Life Lessons at Ice Lake

ice-lakes-flowers2What is your life trying to teach you about yourself? Go on a hike and you’ll find out!

Five years ago to the day, I hiked Ice Lake Basin near Silverton, CO with my husband and a friend. At the time I was living on the Front Range and not used to hiking above 10,000 ft., so I was having a hard time making it up the steep trail. I felt so drained of energy and out of breath that after an hour I decided to stop and catch my breath and go no further. My hiking partners forged ahead another ten minutes or so, but out of consideration for me, they, too, made the decision to turn around.

This time when I hiked this same trail, I had been living at 7,500 ft. in Ridgway for two months, so I was better acclimated to the altitude. As I passed it, I made a mental note of the spot, where, five years earlier, I had stopped and turned around. I had no reason to stop this time, I felt fine. To my shock, just a few minutes past that point, the trail made a slight turn and opened up to the most magnificent flower-filled meadow! In the distance I could see Ulysses Grant mountain and the Ice Lake Basin. Had I kept going just five more minutes, I would have been treated to this incredible view!

I was astounded that had I not stopped where I had, I would have been rewarded with this treat five years earlier. I wondered what this said about my life. Don’t quit, you can be very close to your goal? Sometimes you’re closer to what you love than you think? I could interpret this “message” in a multitude of ways. I just laughed to myself and kept going.

Ice Lake
Ice Lake

From that point, the trail ascends another mile and a half to a turquoise lake situated at 11,000 ft or so. It also gets steeper, way steeper, and much more precarious in a couple of spots. In fact, one stretch of the trail is perhaps 8 feet wide, rocky and sloped over a dramatic drop-off. Uphill, you just have to scramble and GO. Not so on the way back. You have to psyche yourself up for navigating it downhill. Five years ago there was no way I could have done that. I have a phobia of heights and steep declines. So even though I would have seen something magical had I kept going five more minutes, I wouldn’t have been capable of doing the rest of the hike due to the difficulty and steepness. It took me five years of experience and conditioning to be rewarded with the brilliant jewel at the basin.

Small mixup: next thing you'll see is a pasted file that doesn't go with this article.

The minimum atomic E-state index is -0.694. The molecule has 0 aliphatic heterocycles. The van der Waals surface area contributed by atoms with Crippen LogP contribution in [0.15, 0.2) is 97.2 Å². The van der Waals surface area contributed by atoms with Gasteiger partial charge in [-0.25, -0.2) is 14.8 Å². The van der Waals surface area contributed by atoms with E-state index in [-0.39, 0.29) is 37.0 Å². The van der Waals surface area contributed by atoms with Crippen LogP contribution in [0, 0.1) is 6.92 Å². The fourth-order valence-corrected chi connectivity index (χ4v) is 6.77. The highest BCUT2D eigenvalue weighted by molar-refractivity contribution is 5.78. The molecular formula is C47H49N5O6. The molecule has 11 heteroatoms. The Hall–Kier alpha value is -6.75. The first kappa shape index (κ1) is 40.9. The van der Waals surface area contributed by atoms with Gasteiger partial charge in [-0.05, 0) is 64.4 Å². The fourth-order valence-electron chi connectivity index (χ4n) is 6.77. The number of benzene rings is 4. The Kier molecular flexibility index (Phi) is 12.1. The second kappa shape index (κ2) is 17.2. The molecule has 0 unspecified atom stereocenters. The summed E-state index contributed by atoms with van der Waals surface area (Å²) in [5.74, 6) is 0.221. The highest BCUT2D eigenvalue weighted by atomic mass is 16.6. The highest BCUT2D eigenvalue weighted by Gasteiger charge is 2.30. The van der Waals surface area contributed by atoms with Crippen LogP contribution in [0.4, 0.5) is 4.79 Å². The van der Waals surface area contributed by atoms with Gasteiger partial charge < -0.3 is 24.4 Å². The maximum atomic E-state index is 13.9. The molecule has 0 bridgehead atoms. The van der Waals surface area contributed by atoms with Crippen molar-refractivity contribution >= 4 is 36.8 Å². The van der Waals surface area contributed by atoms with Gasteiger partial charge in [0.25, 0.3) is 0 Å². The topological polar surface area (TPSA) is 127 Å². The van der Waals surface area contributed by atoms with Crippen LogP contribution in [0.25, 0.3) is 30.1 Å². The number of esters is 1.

ice-lakes-valley-belowThis day, I was able to handle the descent in that spot by singing songs out loud and acting (and feeling) goofy. The singing took my brain away from panic mode and allowed me to maintain my momentum when in the past, I would have been frozen in terror with vertigo. I don’t know how I decided to try this strategy, but I did, and it worked brilliantly for me.

The hike was also telling me that what is true for me one day may not be true for me a different day. It was telling me that I can always change my mind and circumstances if I choose. It was telling me that there can be more beauty ahead, but it won’t always be available to me, not until I’m ready. Or maybe it won’t ever be there for me because life isn’t limitless and neither is the body. How many hikes will I never do? Thousands.